(I'm reviewing documentaries posted in order - no intentional skipping)
I was expecting Frontline's dry documentary style (which I usually like) but the jazz, the hushed voices, the clubs - they really tried to stylize O'Neill's life. And after hearing about the kind of guy he was, he'd have appreciated it.
Quick summary: FBI Maverick is obsessed with Bin Laden, lives for his work (and his clothes, and his mistress) wants to change how the FBI handles and passes along information, and is rather carefree with his own safety. He stopped a Y2K massacre in New York (which he attended, in case the attack happened he wanted to be there), and is about to figure out 9/11 - he has two of the eventual pilots within his grasp, and a plane ticket to Yemen - but then some jealous types and a rigid bureaucracy screw him over and kick him out.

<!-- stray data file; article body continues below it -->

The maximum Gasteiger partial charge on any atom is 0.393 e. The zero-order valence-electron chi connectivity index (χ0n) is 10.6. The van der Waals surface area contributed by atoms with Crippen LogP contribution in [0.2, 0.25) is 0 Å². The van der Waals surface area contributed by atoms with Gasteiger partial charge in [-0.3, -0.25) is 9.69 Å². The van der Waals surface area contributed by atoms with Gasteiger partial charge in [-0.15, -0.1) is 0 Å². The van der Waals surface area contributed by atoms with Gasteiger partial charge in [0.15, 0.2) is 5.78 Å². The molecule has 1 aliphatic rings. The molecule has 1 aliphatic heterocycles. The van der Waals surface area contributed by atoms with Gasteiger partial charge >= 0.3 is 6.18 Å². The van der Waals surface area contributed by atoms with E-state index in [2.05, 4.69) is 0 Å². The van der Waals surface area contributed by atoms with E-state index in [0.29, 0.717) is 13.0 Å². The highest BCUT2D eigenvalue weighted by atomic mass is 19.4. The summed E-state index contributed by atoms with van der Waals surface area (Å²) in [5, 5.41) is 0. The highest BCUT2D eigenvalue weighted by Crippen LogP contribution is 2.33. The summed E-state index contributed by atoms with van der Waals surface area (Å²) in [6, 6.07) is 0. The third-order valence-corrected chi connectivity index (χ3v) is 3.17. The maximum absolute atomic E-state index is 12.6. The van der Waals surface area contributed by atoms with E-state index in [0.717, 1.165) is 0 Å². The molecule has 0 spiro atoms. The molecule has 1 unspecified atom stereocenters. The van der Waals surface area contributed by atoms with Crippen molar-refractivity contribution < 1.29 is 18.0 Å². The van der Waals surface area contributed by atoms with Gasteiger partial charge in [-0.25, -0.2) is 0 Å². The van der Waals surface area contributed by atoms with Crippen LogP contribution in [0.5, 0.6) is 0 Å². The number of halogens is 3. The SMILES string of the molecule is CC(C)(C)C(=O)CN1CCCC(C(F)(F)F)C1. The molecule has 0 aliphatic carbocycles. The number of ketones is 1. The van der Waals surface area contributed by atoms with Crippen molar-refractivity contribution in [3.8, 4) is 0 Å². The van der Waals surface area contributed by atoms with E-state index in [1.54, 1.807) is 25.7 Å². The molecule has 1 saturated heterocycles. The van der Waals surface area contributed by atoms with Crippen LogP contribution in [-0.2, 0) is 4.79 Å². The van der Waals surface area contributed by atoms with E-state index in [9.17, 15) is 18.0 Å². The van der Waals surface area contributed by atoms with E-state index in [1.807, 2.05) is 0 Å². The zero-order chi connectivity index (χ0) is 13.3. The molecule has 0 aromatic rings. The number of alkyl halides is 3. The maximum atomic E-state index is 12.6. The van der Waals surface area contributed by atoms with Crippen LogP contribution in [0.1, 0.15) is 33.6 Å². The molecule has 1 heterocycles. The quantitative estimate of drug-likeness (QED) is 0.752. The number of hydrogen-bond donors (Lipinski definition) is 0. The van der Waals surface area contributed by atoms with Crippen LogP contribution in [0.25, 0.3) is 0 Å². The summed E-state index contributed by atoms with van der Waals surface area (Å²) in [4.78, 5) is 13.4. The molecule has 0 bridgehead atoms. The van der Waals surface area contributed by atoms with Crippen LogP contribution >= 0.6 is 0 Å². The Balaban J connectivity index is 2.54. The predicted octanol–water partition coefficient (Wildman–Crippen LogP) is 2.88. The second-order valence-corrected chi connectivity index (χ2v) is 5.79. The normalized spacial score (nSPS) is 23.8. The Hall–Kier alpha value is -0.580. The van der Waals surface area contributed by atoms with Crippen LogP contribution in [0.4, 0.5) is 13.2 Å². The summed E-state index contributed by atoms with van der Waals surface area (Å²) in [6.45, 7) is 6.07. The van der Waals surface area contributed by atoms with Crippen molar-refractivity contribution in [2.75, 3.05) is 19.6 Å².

Defeated but still hoping to help, he takes a job as the security officer at the World Trade Center, knowing full well what he's getting himself into.
The big eye opener? It's harder to blame Bush for 9/11 after watching this (not impossible, just harder.) I had to check and make sure L.A. BRONCOS FAN recommended this. The biggest issue wasn't a president that ignored reports - it was that the rigid, slow moving bureaucracy of the FBI wasn't ready for a small, well-funded global opponent. O'Neill tried his best to fix the FBI, and failing that - to stop Al Qaeda on his own, but one ball-buster can only do so much.
Heroic and sad story. Frontline does their best to jazz it up, but it lags at times. FBI people can make for dry interviewees, no matter how exciting their lives. All I really wanted to see was O'Neill busting terrorists and schmoozing with foreigners. This would work much better as a feature film.